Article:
Imagine you're telling people that the building you're in is on fire, the alarm didn't go off because of some technical problem, and they should leave the building immediately. If you then have a discussion and afterwards even just a small fraction of people decides to stay in the building, you have "lost" the debate.

In this case, though I was disappointed, I don't think the outcome is "bad", because it is an opportunity to learn. We're just at the beginning of the "battle" about the public opinion on AI x-risk, so we should use this opportunity to fine-tune our communications. That's why I wrote the post. There's also this excellent piece by Steven Byrnes about the various arguments.

I think it's perfectly fine to (politely) call bullshit, if you think something is bullshit, as long as you follow it up with arguments as to why you think that


(which she did, even if you think the arguments were weak)

That's where we disagree - strong claims ("Two Turing-award winners talk nonsense when they point out the dangerousness of the technology they developed") require strong evidence.

I think calling their opinions "ungrounded speculation" is an entirely valid opinion, although I would personally use the more diplomatic term "insufficiently grounded speculation".

I disagree on that. Whether politely said or not, it disqualifies another's views without any arguments at all. It's like saying "you're talking bullshit". Now, if you do that and then follow up with "because, as I can demonstrate, facts A and B clearly contradict your claim", then that may be okay. But she didn't do that. 

She could have said things like "I don't understand your argument", or "I don't see evidence for claim X", or "I don't believe Y is possible, because ...". Even better would be to ask: "Can you explain to me why you think an AI could become uncontrollable within the next 20 years?", and then answer to the arguments.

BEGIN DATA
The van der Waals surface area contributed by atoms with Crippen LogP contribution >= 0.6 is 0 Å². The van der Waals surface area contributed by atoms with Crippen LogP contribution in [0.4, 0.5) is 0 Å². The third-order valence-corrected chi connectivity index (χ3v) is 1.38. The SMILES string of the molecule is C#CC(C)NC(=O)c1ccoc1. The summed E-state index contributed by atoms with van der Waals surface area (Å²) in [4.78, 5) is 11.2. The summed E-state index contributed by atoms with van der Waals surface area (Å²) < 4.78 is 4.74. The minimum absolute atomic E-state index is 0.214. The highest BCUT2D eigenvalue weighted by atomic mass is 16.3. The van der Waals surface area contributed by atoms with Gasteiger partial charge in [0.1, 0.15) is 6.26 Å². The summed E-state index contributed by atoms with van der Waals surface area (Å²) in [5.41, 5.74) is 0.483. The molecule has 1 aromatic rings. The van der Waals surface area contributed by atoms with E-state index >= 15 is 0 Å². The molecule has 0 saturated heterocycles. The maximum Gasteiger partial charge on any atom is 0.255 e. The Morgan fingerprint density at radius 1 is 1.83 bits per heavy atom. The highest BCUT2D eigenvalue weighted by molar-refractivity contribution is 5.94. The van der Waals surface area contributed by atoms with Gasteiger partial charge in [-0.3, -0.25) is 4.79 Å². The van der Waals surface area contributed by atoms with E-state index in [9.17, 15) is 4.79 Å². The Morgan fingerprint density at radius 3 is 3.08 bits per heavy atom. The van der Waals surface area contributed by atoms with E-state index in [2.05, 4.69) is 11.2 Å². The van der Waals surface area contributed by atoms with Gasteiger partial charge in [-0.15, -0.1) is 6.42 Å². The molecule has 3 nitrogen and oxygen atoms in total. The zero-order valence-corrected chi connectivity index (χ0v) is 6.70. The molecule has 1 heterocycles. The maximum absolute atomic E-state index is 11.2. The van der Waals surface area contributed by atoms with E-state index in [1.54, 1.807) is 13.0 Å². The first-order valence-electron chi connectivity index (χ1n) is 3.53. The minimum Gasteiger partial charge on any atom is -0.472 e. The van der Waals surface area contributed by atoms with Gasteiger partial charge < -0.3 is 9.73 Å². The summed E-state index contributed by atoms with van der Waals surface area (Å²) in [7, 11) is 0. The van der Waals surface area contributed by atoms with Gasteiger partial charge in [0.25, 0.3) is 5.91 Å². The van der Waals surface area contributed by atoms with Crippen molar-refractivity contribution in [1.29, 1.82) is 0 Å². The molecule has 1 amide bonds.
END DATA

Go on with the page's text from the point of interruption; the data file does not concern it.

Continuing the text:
I don't think your "heuristic" vs "argument" distinction is sufficiently coherent to be useful. I prefer to think of it all as evidence, and talk about the strength of that evidence.

I agree in principle. However, I still think that there's a difference between a heuristic and a logical conclusion. But not all heuristics are bad arguments. If I get an email from someone who wants to donate $10,000,000 to me, I use the heuristic that this is likely a scam without looking for further evidence. So yeah, heuristics can be very helpful. They're just not very reliable in highly unusual situations. In German comments, I often read "Sam Altman wants to hype OpenAI by presenting it as potentially dangerous, so this open letter he signed must be hype". That's an example of how a heuristic can be misleading. It is ignoring the fact, for example, that Yoshua Bengio and Geoffrey Hinton also signed that letter.